Launching an air and naval war against Iran to compensate for failures in Iraq and Afghanistan would be like setting the barn on fire to keep the horses from freezing to death: counterintuitive, counterproductive and downright insane. Unfortunately for us, counterproductive insanity is standard operating procedure for our commander in chief and his key advisers.
The Energizer War Bunnies--Still Going
Like the Energizer Bunny, Dick Cheney and his neocon cabal never stop banging their war drum. They keep going, and going, and going, and going…
As Larisa Alexandrovna and Muriel Kane of Raw Story have noted, "The escalation of US military planning on Iran is only the latest chess move in a six-year push within the Bush Administration to attack Iran." A group within the Department of Defense known as the Iranian Directorate is doing the same kind of intelligence scrubbing that the Office of Special Plans did during the run up to the Iraq invasion.
Two Sundays ago, a trio of "unnamed senior defense officials" at a secret briefing in Baghdad produced "proof" that the Quds force was supplying weapons to Shiite militias in Iraq at the order of "the highest levels" of the Iranian government. Well, things got all unraveled when people started asking why this information was coming from "unnamed" sources, and why these sources gave no evidence to support the assertions about "the highest levels" statement.
Now, Michael Isikoff and Mark Hosenball of Newsweek tell us that the unnamed briefer was "straying from the script." But who told Isikoff and Hosenball that? "Several Washington intelligence officials involved in monitoring fallout from the presentation."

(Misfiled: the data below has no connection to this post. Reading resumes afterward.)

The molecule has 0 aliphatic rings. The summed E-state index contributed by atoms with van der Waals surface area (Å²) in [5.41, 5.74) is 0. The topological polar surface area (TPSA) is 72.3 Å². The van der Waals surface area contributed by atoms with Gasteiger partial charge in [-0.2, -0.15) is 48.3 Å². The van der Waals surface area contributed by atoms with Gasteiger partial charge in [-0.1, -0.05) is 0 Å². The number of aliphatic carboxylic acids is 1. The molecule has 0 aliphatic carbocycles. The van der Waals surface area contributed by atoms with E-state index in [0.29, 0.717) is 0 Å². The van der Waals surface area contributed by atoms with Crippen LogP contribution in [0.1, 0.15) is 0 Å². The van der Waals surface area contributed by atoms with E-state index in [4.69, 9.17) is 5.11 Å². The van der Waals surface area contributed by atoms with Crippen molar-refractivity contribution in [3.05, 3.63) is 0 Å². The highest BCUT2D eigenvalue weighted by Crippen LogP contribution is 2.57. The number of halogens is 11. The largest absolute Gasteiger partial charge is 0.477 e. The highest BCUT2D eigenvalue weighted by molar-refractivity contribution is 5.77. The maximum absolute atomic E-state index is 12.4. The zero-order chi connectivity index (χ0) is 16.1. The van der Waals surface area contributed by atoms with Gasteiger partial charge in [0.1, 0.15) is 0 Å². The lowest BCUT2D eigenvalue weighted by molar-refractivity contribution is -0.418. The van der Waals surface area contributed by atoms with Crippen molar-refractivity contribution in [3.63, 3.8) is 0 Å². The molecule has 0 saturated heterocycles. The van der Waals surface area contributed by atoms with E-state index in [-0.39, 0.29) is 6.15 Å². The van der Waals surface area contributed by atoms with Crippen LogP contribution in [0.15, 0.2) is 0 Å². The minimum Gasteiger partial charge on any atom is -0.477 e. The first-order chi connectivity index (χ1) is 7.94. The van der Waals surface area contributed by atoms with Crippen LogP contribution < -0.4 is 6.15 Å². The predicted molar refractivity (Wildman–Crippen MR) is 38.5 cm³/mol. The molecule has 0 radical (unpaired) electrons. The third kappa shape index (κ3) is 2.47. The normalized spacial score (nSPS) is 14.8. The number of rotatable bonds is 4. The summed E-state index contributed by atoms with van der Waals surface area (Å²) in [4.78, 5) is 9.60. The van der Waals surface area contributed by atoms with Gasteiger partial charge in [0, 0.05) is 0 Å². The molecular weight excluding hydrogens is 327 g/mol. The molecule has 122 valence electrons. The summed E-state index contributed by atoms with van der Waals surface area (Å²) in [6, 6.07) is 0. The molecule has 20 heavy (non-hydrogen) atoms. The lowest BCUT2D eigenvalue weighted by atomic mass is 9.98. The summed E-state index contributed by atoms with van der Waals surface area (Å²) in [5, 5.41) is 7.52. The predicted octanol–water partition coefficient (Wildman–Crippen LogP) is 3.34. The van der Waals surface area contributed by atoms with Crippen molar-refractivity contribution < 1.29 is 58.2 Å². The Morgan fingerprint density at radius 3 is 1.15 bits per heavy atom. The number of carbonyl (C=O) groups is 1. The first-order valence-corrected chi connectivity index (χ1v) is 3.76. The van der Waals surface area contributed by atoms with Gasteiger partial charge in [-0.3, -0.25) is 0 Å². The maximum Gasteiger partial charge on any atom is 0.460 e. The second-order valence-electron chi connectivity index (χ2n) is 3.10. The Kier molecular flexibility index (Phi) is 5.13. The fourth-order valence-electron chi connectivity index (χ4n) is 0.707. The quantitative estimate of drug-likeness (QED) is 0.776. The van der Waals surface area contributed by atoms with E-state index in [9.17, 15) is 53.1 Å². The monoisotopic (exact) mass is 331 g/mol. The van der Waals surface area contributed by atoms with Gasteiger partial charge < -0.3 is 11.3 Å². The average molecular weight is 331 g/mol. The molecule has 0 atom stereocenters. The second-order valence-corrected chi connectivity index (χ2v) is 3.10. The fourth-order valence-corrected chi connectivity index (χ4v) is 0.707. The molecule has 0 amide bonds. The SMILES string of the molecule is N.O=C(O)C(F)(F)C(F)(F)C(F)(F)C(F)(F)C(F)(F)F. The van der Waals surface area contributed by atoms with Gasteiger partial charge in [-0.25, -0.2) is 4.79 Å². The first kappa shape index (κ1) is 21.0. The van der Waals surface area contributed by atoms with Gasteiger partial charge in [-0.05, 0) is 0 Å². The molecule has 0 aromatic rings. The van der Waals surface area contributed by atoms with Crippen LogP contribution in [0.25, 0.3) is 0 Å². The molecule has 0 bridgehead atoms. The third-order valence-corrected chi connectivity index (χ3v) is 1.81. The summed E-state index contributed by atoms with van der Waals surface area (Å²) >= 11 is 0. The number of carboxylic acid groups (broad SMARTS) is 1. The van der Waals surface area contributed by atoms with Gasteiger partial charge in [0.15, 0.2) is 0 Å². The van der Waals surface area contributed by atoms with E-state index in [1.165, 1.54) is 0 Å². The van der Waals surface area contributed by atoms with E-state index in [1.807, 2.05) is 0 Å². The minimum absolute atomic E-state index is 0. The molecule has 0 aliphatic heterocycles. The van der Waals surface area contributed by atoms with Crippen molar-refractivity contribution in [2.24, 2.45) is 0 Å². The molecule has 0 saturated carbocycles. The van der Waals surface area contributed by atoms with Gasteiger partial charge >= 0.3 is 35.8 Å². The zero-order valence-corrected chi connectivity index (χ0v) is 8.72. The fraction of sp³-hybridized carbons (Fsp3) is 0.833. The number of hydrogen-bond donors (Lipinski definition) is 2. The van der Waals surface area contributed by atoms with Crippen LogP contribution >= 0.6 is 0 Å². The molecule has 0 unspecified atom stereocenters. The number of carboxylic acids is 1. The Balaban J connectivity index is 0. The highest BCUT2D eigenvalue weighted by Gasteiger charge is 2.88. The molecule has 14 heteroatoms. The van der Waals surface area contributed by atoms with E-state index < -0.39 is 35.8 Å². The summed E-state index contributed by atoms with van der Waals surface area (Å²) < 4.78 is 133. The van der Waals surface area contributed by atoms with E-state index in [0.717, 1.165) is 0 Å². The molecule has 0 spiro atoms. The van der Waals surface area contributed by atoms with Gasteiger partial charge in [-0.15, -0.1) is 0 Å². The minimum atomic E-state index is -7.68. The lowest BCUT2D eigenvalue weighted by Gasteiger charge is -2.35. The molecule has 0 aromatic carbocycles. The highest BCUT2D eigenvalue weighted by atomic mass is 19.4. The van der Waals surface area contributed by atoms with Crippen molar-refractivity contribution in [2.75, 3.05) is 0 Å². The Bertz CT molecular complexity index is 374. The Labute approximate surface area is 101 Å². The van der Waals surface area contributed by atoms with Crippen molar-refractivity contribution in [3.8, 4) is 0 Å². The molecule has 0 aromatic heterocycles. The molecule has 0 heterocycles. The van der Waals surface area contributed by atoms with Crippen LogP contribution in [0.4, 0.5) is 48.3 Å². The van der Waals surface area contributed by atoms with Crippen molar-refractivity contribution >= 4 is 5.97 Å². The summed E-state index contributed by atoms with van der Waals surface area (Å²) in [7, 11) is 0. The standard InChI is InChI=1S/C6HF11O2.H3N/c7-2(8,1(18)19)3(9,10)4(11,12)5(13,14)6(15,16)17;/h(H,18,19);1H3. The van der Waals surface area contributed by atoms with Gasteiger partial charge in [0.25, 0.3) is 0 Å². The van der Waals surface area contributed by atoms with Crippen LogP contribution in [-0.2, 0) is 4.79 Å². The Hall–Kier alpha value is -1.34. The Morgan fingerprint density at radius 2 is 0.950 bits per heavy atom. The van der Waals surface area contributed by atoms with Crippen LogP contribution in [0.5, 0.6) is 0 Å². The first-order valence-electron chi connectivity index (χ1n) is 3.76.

In other words, unnamed administration spin-doctors.
An unnamed Defense official in Washington who is "familiar" with intelligence reporting and analysis told Isikoff and Hosenball that "The Quds Force is like a special unit that reports to the leadership. They take direction from the leadership." But, said the Defense official, "Who gives the order, we don't know."
Yet another unnamed official who "has monitored relevant intelligence reporting" (what in the wide world of sports is that supposed to mean?) that said that evidence of top Iranian officials sanctioning Quds Force activity in Iraq is at best "circumstantial."
Isikoff and Hosenball don't get around to actually naming a single one of their sources until the last several paragraphs of the article, and those sources made their comments publicly.
Joint Chiefs of Staff Chairman Gen. Peter Pace told journalists traveling with him in Asia that even though bombmaking materials found in Iraq appear to have come from Iran, "That does not translate that the Iranian government, per se, for sure, is directly involved in doing this."
Appear to have come from Iran, General? What's your definition of "appear?"
Adm. William Fallon, the new top U.S. military commander in the Middle East, told CNN: "I have no idea who may be actually hands-on in this stuff, but I do know that this is not helpful to the situation in Iraq."